Reproduction, Embryonic Development, and Maternal Transfer of Contaminants in the Amphibian Gastrophryne Carolinensis

By Hopkins, William Alexander; DuRant, Sarah Elizabeth et al. | Environmental Health Perspectives, May 2006 | Go to article overview

Reproduction, Embryonic Development, and Maternal Transfer of Contaminants in the Amphibian Gastrophryne Carolinensis


Hopkins, William Alexander, DuRant, Sarah Elizabeth, Staub, Brandon Patrick, Rowe, Christopher Lee, Jackson, Brian Phillip, Environmental Health Perspectives


Although many amphibian populations around the world are declining at alarming rates, the cause of most declines remains unknown. Environmental contamination is one of several factors implicated in declines and may have particularly important effects on sensitive developmental stages. Despite the severe effects of maternal transfer of contaminants on early development in other vertebrate lineages, no studies have examined the effects of maternal transfer of contaminants on reproduction or development in amphibians. We examined maternal transfer of contaminants in eastern narrow-mouth toads (Gastrophryne carolinensls) collected from a reference site and near a coal-burning power plant. Adult toads inhabiting the industrial area transferred significant quantities of selenium and strontium to their eggs, but Se concentrations were most notable (up to 100 [micro]g/g dry mass). Compared with the reference site, hatching success was reduced by 11% in clutches from the contaminated site. In surviving larvae, the frequency of developmental abnormalities and abnormal swimming was 55-58% higher in the contaminated site relative to the reference site. Craniofacial abnormalities were nearly an order of magnitude more prevalent in hatchlings from the contaminated site: When all developmental criteria were considered collectively, offspring from the contaminated site experienced 19% lower viability. Although there was no statistical relationship between the concentration of Se or Sr transferred to eggs and any measure of offspring viability, our study demonstrates that maternal transfer may be an important route of contaminant exposure in amphibians that has been overlooked. Key words: amphibian, coal combustion, development, embryo, maternal transfer, mercury, reproduction, selenium, strontium. doi:10.1289/ehp.8457 available via http://dx.doi.org/ [Online 8 December 2005]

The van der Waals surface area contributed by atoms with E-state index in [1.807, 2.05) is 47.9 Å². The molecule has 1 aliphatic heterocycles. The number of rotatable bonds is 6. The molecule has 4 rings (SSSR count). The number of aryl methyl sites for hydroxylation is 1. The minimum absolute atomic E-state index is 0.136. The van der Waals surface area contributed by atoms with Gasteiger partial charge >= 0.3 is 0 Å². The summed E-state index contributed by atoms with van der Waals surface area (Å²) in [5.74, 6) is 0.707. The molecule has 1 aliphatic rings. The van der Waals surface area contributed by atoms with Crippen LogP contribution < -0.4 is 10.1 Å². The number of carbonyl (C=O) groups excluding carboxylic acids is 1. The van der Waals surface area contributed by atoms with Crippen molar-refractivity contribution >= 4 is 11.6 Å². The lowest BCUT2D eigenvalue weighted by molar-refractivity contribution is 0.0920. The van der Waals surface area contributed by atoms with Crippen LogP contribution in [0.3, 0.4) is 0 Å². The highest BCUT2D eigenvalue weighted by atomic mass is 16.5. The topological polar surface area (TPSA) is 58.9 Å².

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Amphibian populations around the world are declining at alarming rates, but the causes of most declines are unknown. Habitat destruction and alteration are most likely the largest contributors to population declines, but other factors such as introduction of exotic species, emerging diseases, global climate change, and environmental contamination likely influence population viability (Collins and Storfer 2003; Stuart et al. 2004). The importance of environmental contamination in population declines is poorly understood, partly because of the dearth of information on effects of contaminants on responses of individuals (e.g., reproduction) that directly influence the viability of natural populations.

Exposure of sensitive embryonic life stages to contaminants may be an important mechanism of impaired reproductive success in amphibians. Developmental pathways in embryonic amphibians can be altered when embryos are exposed to contaminants via two primary mechanisms: uptake from their surroundings (water) and transfer from females to offspring. Most of what is currently known about the effects of contaminants on amphibian development is derived from studies in which embryos are exposed via water. In fact, aqueous exposure has formed the foundation for the only widely accepted standardized amphibian toxicity test (frog embryo teratogenesis assay-Xenopus) [American Society for Testing and Materials (ASTM) 1998; Bantle et al. 1991]. In contrast, maternal transfer has been an understudied mechanism of reproductive impairment in amphibians. One previous study demonstrated that amphibians partition significant quantities of cadmium in reproductive tissues (in follicles and eggs before oviposition), suggesting the potential for maternal transfer to offspring (Linder et al. 1998). Kadokami et al. (2004) went a step further when they demonstrated that frogs can maternally transfer organic contaminants to their eggs. However, no studies have examined the effect of maternal transfer on reproduction and development in amphibians, despite well-known effects of maternally derived contaminants in all other major vertebrate lineages (e. …

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